Channel 101 Wiki

Hopefully this will make pretty clear sense. If you have any questions, please post them here as other people may have the same problem you are having.

Muzzle flares for gun shots are relatively simple to make and you will improve your own technique with time.

Open AfterEffects and import the footage you want to add the muzzle flare into the bin. For this tutotrial we will use the lovely Paget Brewster shooting the even more lovely Zombie Kurt from TimeBelt 105. Create a new composition using the NTSC-DV preset located in the top pull down menu, 30 FPS. This will open a Composition window, where you will see your video and a timeline window where you will set in/out points. Fig 1.1

Drag your footage file into the timeline window. Double click on the file name to open the layer window for that file. You can use your mouse or PgUp and PgDn move the video forward or backward, frame by frame, respectively. I recommend giving yourself about four and a half seconds of open footage to put your muzzle flare into(here, we’ll only need about two). Set the IN and OUT points using the little { } icons in the layer window. Use the gray bar at the top of the timeline to set the output length and the slider at the bottom to zoom the time in and out(it looks like little mountains). Fig 1.1

OK, everything should be ready to go. Find the exact frame you want the muzzle flare to begin. Go to Layer >New Solid. Name this file Muzzle Flare 1 and choose the color you want. I recommend a light yellow or light orange, though it depends on your taste I suppose. Should you ever want to change the color of this layer, select the layer and go to Layer>Solid Settings. The size of "Muzzle Flare 1" should be(but doesn’t have to be) the same size as your composition (720 x 480).

Double click "Muzzle Flare 1" to open it in the layer window. On the toolbar, click on the Pen tool. Using the Pen tool, make a complete circuit creating the shape that you would like for your gun fire. Fig 1.2 Hand guns generally create smaller for direct blasts, whereas large caliber assault rifles seem to be a bit more erratic and explosive. The Matrix is good reference as is The Rock, The Die Hard, and The GoldenEye. NOTE: When you are making your shape, its best to keep it centered in the layer, keeping the little center point in the middle of your flare. This way, if you need to scale or rotate your shape for any reason, it will make your life easier. Fig 1.2

Something important- See that little diagonal line icon in the timeline? Click that to change the quality of your layers to the best quality. Fig 1.3

Now that you have your shape click back over to the composition window to see what it looks like. Odds are its not centered. Using the arrow tool, position the flare where you want it. If you have to rotate it, use the rotation tool to the right of the arrow tool. Now that everything is in place let’s set the duration of your muzzle flare. Click "Muzzle Flare 1" in the timeline to highlight it. Press ‘T’ to bring up the opacity controls(T for Transparency). To set a key frame press the stopwatch button. A diamond will appear where your key frame is. Pg Dn three times to advance three frames. Click on the Opacity value(100%) and the change it to 0%. Fig 1.3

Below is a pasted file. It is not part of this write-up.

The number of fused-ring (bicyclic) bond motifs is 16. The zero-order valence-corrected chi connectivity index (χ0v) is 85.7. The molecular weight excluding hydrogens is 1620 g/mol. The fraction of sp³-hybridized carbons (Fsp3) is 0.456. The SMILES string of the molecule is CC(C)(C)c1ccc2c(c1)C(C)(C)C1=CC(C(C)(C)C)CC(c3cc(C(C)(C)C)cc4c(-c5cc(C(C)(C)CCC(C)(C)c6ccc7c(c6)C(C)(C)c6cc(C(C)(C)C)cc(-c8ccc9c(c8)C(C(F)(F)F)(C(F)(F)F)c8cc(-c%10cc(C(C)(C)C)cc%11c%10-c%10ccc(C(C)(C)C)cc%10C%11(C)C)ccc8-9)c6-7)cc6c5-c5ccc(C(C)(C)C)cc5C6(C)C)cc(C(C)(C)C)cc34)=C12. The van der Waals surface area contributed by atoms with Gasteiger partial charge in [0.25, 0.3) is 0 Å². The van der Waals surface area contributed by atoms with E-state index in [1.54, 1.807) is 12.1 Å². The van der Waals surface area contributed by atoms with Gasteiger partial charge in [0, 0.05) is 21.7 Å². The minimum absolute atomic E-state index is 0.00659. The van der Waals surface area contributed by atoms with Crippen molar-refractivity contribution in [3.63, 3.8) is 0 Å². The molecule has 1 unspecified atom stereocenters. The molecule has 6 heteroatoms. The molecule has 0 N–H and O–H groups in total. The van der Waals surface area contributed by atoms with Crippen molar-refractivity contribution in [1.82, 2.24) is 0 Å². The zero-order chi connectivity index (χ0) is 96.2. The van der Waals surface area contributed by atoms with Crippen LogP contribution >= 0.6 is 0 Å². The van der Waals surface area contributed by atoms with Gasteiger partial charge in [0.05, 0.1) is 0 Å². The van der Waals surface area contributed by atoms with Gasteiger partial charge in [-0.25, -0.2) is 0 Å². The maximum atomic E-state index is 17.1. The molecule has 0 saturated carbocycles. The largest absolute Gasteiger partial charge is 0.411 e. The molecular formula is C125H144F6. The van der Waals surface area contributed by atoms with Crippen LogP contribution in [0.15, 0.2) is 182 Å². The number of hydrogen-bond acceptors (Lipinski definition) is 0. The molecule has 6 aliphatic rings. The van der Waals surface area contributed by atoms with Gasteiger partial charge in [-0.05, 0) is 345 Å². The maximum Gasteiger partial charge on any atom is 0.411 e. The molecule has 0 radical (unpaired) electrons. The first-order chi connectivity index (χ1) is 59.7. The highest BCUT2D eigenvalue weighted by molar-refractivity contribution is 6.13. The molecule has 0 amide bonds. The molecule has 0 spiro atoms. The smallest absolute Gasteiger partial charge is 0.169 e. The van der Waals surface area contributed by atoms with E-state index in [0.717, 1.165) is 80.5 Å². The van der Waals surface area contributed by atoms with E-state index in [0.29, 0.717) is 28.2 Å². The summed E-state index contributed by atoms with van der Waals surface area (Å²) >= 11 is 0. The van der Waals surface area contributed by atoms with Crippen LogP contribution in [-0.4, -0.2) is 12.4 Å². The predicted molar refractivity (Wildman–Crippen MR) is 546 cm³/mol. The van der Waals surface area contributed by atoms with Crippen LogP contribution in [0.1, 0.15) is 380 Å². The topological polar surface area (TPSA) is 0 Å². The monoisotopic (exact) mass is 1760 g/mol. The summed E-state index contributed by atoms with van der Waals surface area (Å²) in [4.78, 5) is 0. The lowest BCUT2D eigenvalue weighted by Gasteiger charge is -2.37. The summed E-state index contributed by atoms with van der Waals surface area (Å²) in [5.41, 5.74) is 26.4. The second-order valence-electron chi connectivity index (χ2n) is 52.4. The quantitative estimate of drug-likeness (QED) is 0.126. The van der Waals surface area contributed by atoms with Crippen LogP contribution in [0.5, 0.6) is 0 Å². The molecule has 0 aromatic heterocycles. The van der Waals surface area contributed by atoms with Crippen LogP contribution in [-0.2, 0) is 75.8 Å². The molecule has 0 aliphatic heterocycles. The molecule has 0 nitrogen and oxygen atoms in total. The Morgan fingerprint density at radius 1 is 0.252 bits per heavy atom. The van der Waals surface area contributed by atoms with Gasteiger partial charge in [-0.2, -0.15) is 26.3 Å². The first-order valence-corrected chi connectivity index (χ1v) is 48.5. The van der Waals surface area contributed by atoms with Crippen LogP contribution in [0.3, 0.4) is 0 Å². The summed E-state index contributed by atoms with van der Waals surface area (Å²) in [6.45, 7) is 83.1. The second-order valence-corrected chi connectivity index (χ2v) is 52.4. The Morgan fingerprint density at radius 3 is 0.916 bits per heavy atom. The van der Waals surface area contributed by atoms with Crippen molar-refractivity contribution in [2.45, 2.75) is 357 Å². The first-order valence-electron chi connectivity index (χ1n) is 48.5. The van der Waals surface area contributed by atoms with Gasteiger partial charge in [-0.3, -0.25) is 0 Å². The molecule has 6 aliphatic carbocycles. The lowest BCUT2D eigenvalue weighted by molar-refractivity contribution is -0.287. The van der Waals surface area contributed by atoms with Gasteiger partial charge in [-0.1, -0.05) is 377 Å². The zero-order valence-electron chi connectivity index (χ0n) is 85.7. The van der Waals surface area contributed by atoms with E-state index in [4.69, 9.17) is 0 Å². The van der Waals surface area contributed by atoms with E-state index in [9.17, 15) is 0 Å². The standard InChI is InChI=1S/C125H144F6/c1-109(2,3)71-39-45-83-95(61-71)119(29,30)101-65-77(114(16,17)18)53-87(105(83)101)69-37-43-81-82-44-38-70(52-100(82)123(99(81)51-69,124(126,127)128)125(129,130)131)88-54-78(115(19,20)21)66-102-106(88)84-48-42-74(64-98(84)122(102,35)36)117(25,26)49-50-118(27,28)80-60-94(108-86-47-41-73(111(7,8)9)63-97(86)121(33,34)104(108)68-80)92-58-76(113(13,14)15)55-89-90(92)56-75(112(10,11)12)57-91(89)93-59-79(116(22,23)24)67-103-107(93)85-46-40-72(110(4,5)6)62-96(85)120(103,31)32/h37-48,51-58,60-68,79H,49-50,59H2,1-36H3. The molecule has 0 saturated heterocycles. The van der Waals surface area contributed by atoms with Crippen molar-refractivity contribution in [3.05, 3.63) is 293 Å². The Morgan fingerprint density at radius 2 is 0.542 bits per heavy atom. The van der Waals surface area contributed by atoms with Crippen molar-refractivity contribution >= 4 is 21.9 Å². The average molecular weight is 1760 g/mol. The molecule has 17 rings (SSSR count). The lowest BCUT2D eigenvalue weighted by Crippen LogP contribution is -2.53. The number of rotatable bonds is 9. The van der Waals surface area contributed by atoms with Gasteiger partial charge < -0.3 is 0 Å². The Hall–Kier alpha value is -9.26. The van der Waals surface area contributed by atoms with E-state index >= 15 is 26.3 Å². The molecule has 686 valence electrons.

Press the 0(zero) key on the number pad to preview your work so far. Look good so far? Cool, let’s finish up.

I apply two effects. First, Brush Strokes located in Effects>Stylize>Brush Strokes. This will open the Effects Controls window. Play with the controls(brush size, density, angle) until you find a combination you like. Next, Fast Blur located in Effects>Blur and Sharpen>Fast Blur. You should only need to set it at less than 7 to achieve a diffused look of the "fire" created by the brush strokes.

Finally, what I consider the most useful of all tools: Transfer Modes. I have no idea why they are called transfer modes, but they are awesome. For muzzle flares I always use color dodge. You can find it under Layer>Transfer Mode>Color Dodge. Check out the work you’ve done so far and change anything you need. Fig 1.4

Here’s the homestretch where we really sell the effect.

Go to Layer>New Solid. Name this solid "RAMP 1." This solid should start where the muzzle flare starts. Go to Effect>Render>Ramp. Choose "Radial" ramp in the pull down menu and then change the black to white and the white to black. Go to Layer>Transfer Mode>Color Dodge and it should light up the whole screen. Make sure the "Ramp" effect is highlighted and use the markers(circles with +’s in them) to position the ramp however you want it to maximize the desired effect. In the timeline window, select RAMP 1 and press T. Set the key frames, this time extending the ramp one frame more than the actual flare. Fig 1.4

Ka Boom! You’re done! If its not exactly what you want, go ahead and change the color of the solid, make it larger, make it smaller(in the timeline, hit ‘S’ for scale), rotate it more. Do what you need to do to sell that effect.

One last thing- We have to export your movie. Go to Composition>Make Movie. Create a file name, in the folder with your other footage. Click Ok and this will open the Render window. For Render Settings pull down menu choose best settings. For Output module click on Lossless and another window will open. Under Video output, click Format options. In the top pull down menu, choose DV NTSC. Click OK. Click OK again. Click Render. Let your shit render, save it. quit.


By Jeff Crocker.